However, I can tell you the quality inherent in his photographic approach is par excellence and perfect for the subjects he presents. Perhaps there are those of you reading this who may be more apt to disregard your cautious nature more than I am to share your unshielded perceptions of Mr. Izykowski’s work as displayed in The Gallery at Local Flair. I invite you to do so as the Exhibition Continues Until October 31st. You’ll find more photographs taken during the reception in The Visual Arts 2011 Gallery Part 2 at

The Gallery at Local Flair is an extension of Local Flair Magazine which was first published in 2005 celebrating excellence in every aspect of the communities located through the Pocono Area in Northeast PA while striving to maintain the highest quality publication possible. The magazine has earned a reputation for being an informative guide to what is truly beautiful and life enhancing with a savvy, creative edge offering a refreshing view of the Poconos. Local Flair Magazine is published bimonthly and is available to be read free of charge at numerous distribution sites. Please Explore The Gallery at Local Flair Website at to learn more about the gallery and to learn more about the magazine.

Saturday, October 22, 2011

Theatrical Review: Sold

Theatrical Review: Sold
Directed by: Stephanie French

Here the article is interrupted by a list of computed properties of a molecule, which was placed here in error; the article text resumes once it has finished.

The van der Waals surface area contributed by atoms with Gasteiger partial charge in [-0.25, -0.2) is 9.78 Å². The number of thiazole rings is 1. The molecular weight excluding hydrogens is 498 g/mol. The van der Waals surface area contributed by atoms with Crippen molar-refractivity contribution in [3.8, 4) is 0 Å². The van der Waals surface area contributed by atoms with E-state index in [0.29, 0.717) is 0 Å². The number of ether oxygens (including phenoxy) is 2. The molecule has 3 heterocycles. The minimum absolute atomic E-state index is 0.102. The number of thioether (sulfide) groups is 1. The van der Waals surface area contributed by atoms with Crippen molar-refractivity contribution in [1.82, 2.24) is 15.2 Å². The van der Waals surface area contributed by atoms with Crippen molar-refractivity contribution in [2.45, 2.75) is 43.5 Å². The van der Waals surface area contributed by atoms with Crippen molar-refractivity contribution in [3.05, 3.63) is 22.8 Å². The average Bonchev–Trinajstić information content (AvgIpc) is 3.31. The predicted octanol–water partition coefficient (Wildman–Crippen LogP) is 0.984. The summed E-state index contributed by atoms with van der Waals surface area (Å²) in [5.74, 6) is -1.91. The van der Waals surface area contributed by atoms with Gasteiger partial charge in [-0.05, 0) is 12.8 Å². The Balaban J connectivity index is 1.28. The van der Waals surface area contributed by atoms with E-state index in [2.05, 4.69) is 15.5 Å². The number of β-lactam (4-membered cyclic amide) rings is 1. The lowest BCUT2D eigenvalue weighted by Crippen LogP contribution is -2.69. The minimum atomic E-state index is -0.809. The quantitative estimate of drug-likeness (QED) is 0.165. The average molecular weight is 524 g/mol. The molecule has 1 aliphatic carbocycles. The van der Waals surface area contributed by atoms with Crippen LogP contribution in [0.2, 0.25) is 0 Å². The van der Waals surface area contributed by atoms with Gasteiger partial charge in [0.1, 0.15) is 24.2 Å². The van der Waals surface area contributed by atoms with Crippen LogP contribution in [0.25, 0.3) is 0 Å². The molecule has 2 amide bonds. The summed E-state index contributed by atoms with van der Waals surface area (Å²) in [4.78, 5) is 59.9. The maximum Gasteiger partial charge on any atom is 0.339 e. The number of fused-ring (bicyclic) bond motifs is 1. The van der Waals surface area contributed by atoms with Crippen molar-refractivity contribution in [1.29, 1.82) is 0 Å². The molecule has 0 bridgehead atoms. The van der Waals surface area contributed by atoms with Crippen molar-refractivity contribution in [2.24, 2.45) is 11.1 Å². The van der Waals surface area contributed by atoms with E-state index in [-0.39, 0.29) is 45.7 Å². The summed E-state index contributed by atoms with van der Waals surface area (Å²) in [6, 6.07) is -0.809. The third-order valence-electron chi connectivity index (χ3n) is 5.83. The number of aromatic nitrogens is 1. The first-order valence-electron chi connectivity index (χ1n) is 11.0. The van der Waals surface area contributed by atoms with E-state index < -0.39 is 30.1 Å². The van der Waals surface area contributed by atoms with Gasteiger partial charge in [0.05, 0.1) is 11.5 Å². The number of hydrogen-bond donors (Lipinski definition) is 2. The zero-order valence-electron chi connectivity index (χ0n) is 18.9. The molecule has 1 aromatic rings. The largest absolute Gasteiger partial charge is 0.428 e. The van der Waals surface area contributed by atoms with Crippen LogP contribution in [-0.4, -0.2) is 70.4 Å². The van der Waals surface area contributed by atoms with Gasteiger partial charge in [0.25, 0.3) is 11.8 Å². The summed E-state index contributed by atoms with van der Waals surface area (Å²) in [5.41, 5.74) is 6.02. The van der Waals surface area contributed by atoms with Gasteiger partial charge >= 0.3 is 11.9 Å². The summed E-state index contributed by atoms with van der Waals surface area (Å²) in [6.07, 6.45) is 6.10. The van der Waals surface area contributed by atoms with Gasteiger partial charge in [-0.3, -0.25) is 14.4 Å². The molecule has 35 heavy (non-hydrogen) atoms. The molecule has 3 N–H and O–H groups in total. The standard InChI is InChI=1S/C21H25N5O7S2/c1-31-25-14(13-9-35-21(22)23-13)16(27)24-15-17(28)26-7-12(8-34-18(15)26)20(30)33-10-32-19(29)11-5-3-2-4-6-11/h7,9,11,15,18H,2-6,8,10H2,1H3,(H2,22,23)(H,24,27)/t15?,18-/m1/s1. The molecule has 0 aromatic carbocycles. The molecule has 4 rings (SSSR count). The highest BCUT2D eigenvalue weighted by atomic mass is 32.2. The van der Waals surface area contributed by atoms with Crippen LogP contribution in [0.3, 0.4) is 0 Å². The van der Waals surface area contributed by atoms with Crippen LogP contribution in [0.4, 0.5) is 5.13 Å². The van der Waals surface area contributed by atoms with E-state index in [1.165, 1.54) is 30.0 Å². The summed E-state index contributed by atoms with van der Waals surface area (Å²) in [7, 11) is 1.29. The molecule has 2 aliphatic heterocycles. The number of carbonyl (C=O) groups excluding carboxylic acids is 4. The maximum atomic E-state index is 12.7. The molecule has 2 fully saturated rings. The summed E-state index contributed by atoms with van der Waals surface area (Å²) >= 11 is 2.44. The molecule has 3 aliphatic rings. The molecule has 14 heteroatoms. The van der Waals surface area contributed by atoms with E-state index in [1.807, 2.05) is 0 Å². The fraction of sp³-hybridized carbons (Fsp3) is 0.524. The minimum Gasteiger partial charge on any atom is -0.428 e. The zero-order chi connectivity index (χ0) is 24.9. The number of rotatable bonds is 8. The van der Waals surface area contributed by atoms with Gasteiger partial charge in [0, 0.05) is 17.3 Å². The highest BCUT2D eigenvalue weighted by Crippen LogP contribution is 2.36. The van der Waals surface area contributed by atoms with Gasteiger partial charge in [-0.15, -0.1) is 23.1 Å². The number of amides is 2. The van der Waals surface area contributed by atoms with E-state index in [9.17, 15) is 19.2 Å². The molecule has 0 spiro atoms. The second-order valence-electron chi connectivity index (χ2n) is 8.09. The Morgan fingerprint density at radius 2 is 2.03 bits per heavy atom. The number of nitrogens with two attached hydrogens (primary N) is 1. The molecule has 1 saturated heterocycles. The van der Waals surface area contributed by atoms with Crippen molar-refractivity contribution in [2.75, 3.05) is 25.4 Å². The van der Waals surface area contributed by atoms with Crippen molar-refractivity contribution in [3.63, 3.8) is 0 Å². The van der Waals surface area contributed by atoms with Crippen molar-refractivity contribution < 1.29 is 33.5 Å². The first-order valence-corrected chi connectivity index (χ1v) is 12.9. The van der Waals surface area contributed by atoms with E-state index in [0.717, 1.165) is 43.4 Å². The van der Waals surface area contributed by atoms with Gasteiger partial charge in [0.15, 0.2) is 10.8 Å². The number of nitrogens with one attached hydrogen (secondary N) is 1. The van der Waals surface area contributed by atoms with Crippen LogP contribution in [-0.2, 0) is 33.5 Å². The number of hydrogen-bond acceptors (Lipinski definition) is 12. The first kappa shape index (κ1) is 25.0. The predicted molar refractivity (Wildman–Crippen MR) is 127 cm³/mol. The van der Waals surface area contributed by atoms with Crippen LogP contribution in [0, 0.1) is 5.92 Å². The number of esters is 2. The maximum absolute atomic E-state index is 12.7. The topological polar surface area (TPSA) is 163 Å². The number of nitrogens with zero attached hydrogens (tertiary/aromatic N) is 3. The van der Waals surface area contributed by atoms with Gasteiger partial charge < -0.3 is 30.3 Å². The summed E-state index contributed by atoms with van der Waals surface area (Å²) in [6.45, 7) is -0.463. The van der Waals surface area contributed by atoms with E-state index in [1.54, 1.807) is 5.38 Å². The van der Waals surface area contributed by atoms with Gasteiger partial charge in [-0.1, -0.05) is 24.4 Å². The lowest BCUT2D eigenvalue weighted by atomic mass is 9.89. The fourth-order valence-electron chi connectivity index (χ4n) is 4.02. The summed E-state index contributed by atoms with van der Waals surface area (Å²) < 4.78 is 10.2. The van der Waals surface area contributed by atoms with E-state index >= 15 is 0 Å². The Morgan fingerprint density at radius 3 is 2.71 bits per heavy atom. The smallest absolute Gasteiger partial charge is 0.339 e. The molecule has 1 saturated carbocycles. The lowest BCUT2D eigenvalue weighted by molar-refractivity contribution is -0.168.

Based on the Novel: Day of Tears by Julius Lester
Adapted to the Stage by: Stephanie Daventry French and Ahleea Zama
Theatrical Review by: Paul Adam Smeltz

The East Stroudsburg University (ESU) Department of Theatre presented their production of “Sold” which was adapted by Stephanie French and Ahleea Zama and directed by Stephanie Daventry French. The production is based upon the novel “Day of Tears” written by Julius Lester which is about slavery in the United States which existed as a legal institution prior to the 1860s. Like the novel, the play is presented through first-person points of view from the perspectives of both the slaves and the slave holders and is centered around the lives who were effected by that has become known as “The Weeping Time.”

The weeping time was an event which took place at a race track in Savannah, GA on March 2nd and 3rd in 1857. The two day event was the largest sale of human beings on record in the United Sates with hundreds of Africans being sold into slavery. During the sale, rain touched the area and many interpreted this weather conditions to mean the heavens were crying at the spectacle of men, women, and children being sold off like cattle to the land owners. Several of the Africans died while standing at the race track waiting to be sold while the remainder were bought to continue their lives of slaves until those surviving the conditions associated with slavery were freed when the Civil War concluded.